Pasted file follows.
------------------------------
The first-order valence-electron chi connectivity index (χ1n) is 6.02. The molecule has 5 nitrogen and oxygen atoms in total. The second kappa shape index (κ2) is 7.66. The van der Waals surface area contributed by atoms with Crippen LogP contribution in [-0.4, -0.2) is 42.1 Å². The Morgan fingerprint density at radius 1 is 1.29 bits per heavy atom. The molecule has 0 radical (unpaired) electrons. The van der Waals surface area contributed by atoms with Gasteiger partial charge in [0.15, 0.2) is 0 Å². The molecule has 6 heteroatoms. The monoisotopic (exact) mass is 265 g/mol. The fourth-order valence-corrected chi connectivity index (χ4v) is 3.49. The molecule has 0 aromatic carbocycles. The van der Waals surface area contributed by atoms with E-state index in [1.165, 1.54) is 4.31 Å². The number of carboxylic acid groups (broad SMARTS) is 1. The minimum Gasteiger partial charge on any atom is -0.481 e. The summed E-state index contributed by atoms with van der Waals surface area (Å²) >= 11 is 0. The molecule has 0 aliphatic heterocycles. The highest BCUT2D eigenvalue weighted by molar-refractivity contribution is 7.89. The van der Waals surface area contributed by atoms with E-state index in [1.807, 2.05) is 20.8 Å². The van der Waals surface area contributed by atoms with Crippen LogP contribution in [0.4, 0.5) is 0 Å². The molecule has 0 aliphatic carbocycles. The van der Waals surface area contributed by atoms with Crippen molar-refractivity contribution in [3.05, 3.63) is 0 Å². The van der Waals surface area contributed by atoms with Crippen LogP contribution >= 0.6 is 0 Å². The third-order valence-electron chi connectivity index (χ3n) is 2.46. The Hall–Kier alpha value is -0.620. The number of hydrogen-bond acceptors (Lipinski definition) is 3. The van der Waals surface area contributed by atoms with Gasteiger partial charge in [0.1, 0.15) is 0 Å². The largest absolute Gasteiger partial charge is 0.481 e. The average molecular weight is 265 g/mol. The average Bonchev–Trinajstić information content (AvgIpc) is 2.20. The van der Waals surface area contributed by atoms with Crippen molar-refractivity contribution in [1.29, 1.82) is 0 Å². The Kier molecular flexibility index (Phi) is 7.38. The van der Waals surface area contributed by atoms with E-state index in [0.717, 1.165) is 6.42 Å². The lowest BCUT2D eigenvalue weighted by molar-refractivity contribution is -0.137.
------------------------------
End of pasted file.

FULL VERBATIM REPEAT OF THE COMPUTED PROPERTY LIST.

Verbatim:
The first-order valence-electron chi connectivity index (χ1n) is 6.02. The molecule has 5 nitrogen and oxygen atoms in total. The second kappa shape index (κ2) is 7.66. The van der Waals surface area contributed by atoms with Crippen LogP contribution in [-0.4, -0.2) is 42.1 Å². The Morgan fingerprint density at radius 1 is 1.29 bits per heavy atom. The molecule has 0 radical (unpaired) electrons. The van der Waals surface area contributed by atoms with Gasteiger partial charge in [0.15, 0.2) is 0 Å². The molecule has 6 heteroatoms. The monoisotopic (exact) mass is 265 g/mol. The fourth-order valence-corrected chi connectivity index (χ4v) is 3.49. The molecule has 0 aromatic carbocycles. The van der Waals surface area contributed by atoms with E-state index in [1.165, 1.54) is 4.31 Å². The number of carboxylic acid groups (broad SMARTS) is 1. The minimum Gasteiger partial charge on any atom is -0.481 e. The summed E-state index contributed by atoms with van der Waals surface area (Å²) >= 11 is 0. The molecule has 0 aliphatic heterocycles. The highest BCUT2D eigenvalue weighted by molar-refractivity contribution is 7.89. The van der Waals surface area contributed by atoms with E-state index in [1.807, 2.05) is 20.8 Å². The van der Waals surface area contributed by atoms with Crippen LogP contribution in [0.4, 0.5) is 0 Å². The molecule has 0 aliphatic carbocycles. The van der Waals surface area contributed by atoms with Crippen molar-refractivity contribution in [3.05, 3.63) is 0 Å². The van der Waals surface area contributed by atoms with Crippen LogP contribution >= 0.6 is 0 Å². The third-order valence-electron chi connectivity index (χ3n) is 2.46. The Hall–Kier alpha value is -0.620. The number of hydrogen-bond acceptors (Lipinski definition) is 3. The van der Waals surface area contributed by atoms with Gasteiger partial charge in [0.1, 0.15) is 0 Å². The largest absolute Gasteiger partial charge is 0.481 e. The average molecular weight is 265 g/mol. The average Bonchev–Trinajstić information content (AvgIpc) is 2.20. The van der Waals surface area contributed by atoms with Crippen molar-refractivity contribution in [1.29, 1.82) is 0 Å². The Kier molecular flexibility index (Phi) is 7.38. The van der Waals surface area contributed by atoms with E-state index in [0.717, 1.165) is 6.42 Å². The lowest BCUT2D eigenvalue weighted by molar-refractivity contribution is -0.137.